Iowa family continues chicken farming tradition
By Renae B. Vander Schaaf
Date Modified: 03/20/2013 9:04 AM
ORANGE CITY, Iowa — The egg continues to amaze Mark Fedders -- he is continuing in the family farming tradition of chickens. Back in the 1960s, his grandfather Marinus maintained a 5,000 bird flock, which was considered a large flock for the time.
Mark's father, Marlo, expanded to a 10,000 bird flock 20 years later. In 1983, the family built their first 80,000-layer barn and added a second 80,000-layer eight years later. The chicken industry underwent major consolidation during that time. Today less than 300 producers supply more than 90 percent of the eggs consumed in the United State.
Hens arrive on the Fedders farm at 17 weeks old when they are about ready to lay. The birds are raised by the Anderson farm near Sioux Rapids. The Andersons purchase day-old chicks from Hyline International.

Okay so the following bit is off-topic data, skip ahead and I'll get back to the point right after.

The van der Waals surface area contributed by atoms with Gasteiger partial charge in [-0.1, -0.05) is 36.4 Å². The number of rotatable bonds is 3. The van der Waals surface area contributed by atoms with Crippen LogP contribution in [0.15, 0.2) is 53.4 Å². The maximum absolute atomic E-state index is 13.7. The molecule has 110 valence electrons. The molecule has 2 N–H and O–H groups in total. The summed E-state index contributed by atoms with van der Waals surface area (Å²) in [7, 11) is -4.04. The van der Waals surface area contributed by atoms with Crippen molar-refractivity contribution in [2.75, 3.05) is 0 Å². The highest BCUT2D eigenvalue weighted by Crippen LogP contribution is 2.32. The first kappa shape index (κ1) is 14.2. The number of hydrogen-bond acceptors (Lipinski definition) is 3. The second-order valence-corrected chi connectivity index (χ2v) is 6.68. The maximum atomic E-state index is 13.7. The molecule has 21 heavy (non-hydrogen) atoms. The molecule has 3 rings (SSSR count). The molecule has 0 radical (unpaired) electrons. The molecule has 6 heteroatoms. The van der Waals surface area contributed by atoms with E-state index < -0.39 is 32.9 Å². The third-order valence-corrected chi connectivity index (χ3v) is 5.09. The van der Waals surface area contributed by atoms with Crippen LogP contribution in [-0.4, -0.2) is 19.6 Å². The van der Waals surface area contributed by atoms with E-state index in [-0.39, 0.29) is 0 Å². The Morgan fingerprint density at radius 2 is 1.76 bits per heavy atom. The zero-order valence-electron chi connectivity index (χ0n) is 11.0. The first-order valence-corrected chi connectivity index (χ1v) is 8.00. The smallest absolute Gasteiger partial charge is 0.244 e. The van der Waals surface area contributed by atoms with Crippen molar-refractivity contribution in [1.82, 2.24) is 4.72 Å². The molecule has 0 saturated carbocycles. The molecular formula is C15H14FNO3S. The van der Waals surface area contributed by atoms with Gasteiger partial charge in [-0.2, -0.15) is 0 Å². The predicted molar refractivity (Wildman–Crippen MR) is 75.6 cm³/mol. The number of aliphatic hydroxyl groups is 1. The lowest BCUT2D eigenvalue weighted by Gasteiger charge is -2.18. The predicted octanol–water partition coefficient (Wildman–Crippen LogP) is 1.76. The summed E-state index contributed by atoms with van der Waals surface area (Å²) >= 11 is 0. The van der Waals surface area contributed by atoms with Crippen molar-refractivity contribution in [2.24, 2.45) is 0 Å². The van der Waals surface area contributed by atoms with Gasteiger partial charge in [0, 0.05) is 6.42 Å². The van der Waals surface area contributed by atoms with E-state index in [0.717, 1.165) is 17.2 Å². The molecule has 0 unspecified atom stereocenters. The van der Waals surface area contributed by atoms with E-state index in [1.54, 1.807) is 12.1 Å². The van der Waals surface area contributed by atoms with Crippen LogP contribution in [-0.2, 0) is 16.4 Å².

"It doesn't take today's layers very long to get into production," said Fedders. "By twenty-two weeks they are into full swing."
Fedders gets a new flock annually. One barn and usually both are always producing eggs. Around age 65 weeks, hens go through a forced moult. The moult is caused by changed lighting, reduced caloric intake and salt removal.
"Moulting is natural to chickens," said Fedders. "Normally it occurs in the winter months when there is less natural light and chickens have had to work harder to find food. Light stimulates the pituitary gland to produce hormones that begin the egg process."
Chickens are fussy eaters. Hens notice when elevators change from old crop corn to new crop.
Nutrition is extremely important, he said. Younger chickens need more protein and calcium. Amino acids and a correct ratio of calcium to phosphorus are necessary to get the right egg size.
"Each egg has the same amount of calcium in the shell," said Fedders. "Too large of egg is more difficult to ship besides having a thinner shell."
On an average, he gets 120,000 eggs daily from his 160,000 hens. In full production, 1million eggs can be produced on his farm. Four times a week, the eggs are trucked to Estherville Foods, an egg processing plant.
Fedders works with one employee and the next generation of Fedders — Matt, 18; Adam, 15; and Luke, 12.
Matt does much of the maintenance work, ensuring that the 13,000 nipples in each building are working. He keeps in mind the poultry basic law of FLAWS — feed, light, air, water and space — that are necessary for consistent egg production and bird health.